Medical marijuana: Couple fears for daughter after supplier charged

FAMILY: Tara, David, Jasmine, Cheri and Sean O'Connell at their Mia Mia home.
 Picture: BRENDAN McCARTHY

FAMILY: Tara, David, Jasmine, Cheri and Sean O'Connell at their Mia Mia home. Picture: BRENDAN McCARTHY

If he's jailed for two years then that's it: game over, Tara will die." - Cheri O'Connell

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MIA MIA parents Cheri and David O'Connell fear their daughter 'will die' if the supply of medical cannabis she relies on to control her severe epilepsy is stopped.

The couple's daughter Tara, 8, has Dravet Syndrome and suffered more than 200 life-threatening seizures a day before she started taking medical cannabis in 2012.

She has not had a seizure since.

But the man who supplies the cannabis to the family, Tony Bower of Mulaways Medical Cannabis, has been arrested and will face a NSW court on drug trafficking charges on May 28.

Ms O'Connell said the family had enough supplies to last them for a few months but if Mr Bower was jailed for longer the family would find themselves in a dire situation.

"If he's jailed for two years then that's it: game over, Tara will die," Ms O'Connell said.

"I'm so angry."

"We can't really make any plans anymore; we don't know what the future holds.''

Mulaways Medical Cannabis is the only registered medical cannabis company in Australia and Ms O'Connell said she didn't want to get the drug from an underground supplier.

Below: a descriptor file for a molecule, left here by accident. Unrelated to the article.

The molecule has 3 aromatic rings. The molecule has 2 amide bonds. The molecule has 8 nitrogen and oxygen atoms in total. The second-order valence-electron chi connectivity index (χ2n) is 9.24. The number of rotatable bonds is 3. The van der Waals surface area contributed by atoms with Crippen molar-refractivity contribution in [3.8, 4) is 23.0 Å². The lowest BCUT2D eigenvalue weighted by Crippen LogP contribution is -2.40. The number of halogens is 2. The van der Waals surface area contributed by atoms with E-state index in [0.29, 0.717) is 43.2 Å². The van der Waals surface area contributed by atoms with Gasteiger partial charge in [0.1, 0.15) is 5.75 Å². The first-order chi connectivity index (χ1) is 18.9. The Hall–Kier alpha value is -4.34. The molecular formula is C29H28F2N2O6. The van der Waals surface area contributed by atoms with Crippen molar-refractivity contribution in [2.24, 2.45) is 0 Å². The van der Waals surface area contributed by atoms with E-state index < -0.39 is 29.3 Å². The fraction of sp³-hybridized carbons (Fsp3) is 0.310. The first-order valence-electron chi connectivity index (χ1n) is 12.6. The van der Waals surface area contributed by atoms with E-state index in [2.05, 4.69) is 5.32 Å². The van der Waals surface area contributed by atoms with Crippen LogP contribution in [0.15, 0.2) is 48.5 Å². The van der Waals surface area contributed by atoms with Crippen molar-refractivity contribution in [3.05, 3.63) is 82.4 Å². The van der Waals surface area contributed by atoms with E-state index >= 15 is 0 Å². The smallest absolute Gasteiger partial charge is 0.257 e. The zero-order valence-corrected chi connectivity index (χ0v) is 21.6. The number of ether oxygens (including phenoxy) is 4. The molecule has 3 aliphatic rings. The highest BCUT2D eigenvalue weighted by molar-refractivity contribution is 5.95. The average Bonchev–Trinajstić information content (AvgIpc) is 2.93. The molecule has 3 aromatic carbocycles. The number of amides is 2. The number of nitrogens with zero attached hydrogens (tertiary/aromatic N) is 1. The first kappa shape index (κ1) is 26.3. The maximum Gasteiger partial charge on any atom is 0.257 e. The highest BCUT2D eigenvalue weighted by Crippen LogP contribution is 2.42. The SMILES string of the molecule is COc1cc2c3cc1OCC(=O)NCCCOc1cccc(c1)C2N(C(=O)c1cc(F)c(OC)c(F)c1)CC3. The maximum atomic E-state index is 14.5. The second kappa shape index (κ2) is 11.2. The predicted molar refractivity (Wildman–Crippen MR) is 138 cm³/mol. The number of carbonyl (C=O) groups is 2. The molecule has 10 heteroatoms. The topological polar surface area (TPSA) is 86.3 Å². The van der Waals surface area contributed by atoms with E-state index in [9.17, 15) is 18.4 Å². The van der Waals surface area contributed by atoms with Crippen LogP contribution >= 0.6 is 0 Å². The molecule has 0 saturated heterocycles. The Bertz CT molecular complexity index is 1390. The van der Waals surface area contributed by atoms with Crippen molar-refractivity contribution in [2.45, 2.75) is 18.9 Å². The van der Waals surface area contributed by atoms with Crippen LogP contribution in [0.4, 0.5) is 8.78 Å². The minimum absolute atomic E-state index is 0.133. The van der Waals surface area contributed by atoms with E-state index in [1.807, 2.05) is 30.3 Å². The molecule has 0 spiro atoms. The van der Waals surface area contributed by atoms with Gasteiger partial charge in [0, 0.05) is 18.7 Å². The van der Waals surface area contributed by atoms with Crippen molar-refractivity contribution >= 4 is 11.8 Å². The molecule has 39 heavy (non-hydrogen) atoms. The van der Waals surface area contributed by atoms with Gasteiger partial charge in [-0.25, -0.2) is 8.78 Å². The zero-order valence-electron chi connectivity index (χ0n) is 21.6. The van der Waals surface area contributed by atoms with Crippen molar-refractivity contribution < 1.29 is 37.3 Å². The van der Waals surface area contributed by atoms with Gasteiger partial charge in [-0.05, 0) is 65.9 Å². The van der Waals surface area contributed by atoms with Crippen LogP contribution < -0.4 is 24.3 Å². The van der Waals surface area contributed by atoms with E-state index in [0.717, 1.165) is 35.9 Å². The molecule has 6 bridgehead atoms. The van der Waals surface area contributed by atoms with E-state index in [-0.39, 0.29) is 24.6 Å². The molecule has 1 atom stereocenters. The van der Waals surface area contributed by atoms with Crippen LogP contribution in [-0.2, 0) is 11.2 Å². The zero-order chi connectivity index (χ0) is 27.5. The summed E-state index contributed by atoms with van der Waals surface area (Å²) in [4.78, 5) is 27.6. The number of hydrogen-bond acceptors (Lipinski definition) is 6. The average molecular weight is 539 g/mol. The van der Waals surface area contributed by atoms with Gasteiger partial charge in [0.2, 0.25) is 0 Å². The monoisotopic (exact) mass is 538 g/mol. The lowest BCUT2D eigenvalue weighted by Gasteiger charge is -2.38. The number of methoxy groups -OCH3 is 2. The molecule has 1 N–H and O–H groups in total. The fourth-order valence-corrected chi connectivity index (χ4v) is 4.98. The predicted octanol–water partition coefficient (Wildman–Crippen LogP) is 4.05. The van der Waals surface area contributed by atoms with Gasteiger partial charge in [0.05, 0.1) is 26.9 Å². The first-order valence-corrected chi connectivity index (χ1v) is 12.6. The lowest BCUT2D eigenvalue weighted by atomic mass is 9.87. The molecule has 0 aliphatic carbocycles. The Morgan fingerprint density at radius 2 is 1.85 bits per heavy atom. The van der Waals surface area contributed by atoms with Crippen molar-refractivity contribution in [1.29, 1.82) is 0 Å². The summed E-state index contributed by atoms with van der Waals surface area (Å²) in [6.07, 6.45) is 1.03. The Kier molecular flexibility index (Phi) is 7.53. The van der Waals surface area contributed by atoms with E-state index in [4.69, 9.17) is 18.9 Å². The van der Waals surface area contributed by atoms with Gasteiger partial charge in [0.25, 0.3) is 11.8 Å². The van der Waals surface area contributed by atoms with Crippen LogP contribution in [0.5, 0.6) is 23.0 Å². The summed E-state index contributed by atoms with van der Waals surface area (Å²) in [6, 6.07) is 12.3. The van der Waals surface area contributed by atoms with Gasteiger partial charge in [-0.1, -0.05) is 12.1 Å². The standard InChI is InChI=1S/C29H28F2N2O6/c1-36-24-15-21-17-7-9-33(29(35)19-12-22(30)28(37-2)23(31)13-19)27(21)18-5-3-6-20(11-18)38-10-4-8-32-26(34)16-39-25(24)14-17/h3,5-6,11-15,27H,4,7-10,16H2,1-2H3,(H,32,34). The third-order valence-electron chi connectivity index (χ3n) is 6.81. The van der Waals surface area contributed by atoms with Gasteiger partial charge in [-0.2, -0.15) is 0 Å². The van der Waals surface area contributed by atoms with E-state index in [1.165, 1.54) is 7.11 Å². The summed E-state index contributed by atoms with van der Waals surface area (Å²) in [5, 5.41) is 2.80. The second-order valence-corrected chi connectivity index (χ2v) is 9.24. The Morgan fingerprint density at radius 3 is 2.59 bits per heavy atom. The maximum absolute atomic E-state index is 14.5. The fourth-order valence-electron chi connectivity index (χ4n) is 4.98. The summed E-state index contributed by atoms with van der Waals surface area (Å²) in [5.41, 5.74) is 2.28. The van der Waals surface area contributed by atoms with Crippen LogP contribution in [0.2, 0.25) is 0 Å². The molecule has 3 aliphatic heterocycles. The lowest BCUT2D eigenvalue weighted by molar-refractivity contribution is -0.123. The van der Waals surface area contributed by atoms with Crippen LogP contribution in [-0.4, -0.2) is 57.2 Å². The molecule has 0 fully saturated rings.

Ms O'Connell said she wanted to continue giving Tara the medicine that had been so effective in treating her severe epilepsy. 

She said that before using the cannabis, Tara was suffering up to 200 seizures a day.

In 2012 Tara was resuscitated eight times and doctors warned that she may not live long past her seventh birthday.

Shortly after this the O'Connells started treating Tara with medical cannabis, as a last resort.

The results were outstanding.

Child Neurology doctor Lindsay Smith wrote of Tara’s improvement that it was “nothing short of miraculous”. 

Since taking the cannabis Tara hasn't suffered one seizure and her parents have been given their lives back.

Ms O'Connell can now take Tara out in public - something she couldn't do previously - and Tara, who is also intellectually impaired, now goes to school part-time.

Ms O'Connell said she knew of hundreds of other families who were using medical marijuana and urged the Therapeutic Goods Administration to conduct medical trials examining its effectiveness.

 She said that if scientific research proved that medical cannabis was effective, state governments would be much more likely to legalise its cultivation.

Currently, it is illegal to grow or possess cannabis in all states of Australia and to test the effectiveness of medical cannabis would require people to break the law to grow it.

A spokeswoman for the TGA said the decriminalisation of cannabis was an option that the state and territory governments could pursue.

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